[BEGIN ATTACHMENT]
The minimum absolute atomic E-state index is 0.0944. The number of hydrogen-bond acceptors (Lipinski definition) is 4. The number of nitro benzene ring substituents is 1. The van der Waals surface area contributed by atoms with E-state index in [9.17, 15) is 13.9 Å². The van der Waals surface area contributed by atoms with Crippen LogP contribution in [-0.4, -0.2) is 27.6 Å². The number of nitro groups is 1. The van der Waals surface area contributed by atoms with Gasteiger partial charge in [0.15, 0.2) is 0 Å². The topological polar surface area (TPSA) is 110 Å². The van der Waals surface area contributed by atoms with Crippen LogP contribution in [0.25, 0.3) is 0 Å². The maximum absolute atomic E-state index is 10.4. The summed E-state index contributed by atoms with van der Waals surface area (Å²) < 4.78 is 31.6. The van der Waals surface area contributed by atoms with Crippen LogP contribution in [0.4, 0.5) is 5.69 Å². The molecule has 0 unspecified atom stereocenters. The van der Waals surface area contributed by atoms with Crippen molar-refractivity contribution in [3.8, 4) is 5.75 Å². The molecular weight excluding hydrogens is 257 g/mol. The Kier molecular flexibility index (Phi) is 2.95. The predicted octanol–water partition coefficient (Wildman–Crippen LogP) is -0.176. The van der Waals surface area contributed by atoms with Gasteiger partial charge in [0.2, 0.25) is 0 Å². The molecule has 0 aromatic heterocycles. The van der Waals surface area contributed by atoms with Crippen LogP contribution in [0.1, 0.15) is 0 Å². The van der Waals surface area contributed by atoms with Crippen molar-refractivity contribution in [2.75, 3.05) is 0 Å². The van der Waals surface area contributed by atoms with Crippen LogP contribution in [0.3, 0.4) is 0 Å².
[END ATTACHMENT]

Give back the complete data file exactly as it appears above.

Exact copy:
The minimum absolute atomic E-state index is 0.0944. The number of hydrogen-bond acceptors (Lipinski definition) is 4. The number of nitro benzene ring substituents is 1. The van der Waals surface area contributed by atoms with E-state index in [9.17, 15) is 13.9 Å². The van der Waals surface area contributed by atoms with Crippen LogP contribution in [-0.4, -0.2) is 27.6 Å². The number of nitro groups is 1. The van der Waals surface area contributed by atoms with Gasteiger partial charge in [0.15, 0.2) is 0 Å². The topological polar surface area (TPSA) is 110 Å². The van der Waals surface area contributed by atoms with Crippen LogP contribution in [0.25, 0.3) is 0 Å². The maximum absolute atomic E-state index is 10.4. The summed E-state index contributed by atoms with van der Waals surface area (Å²) < 4.78 is 31.6. The van der Waals surface area contributed by atoms with Crippen LogP contribution in [0.4, 0.5) is 5.69 Å². The molecule has 0 unspecified atom stereocenters. The van der Waals surface area contributed by atoms with Crippen molar-refractivity contribution in [3.8, 4) is 5.75 Å². The molecular weight excluding hydrogens is 257 g/mol. The Kier molecular flexibility index (Phi) is 2.95. The predicted octanol–water partition coefficient (Wildman–Crippen LogP) is -0.176. The van der Waals surface area contributed by atoms with Gasteiger partial charge in [0.2, 0.25) is 0 Å². The molecule has 0 aromatic heterocycles. The van der Waals surface area contributed by atoms with Crippen LogP contribution in [0.1, 0.15) is 0 Å². The van der Waals surface area contributed by atoms with Crippen molar-refractivity contribution in [2.75, 3.05) is 0 Å². The van der Waals surface area contributed by atoms with Crippen LogP contribution in [0.3, 0.4) is 0 Å².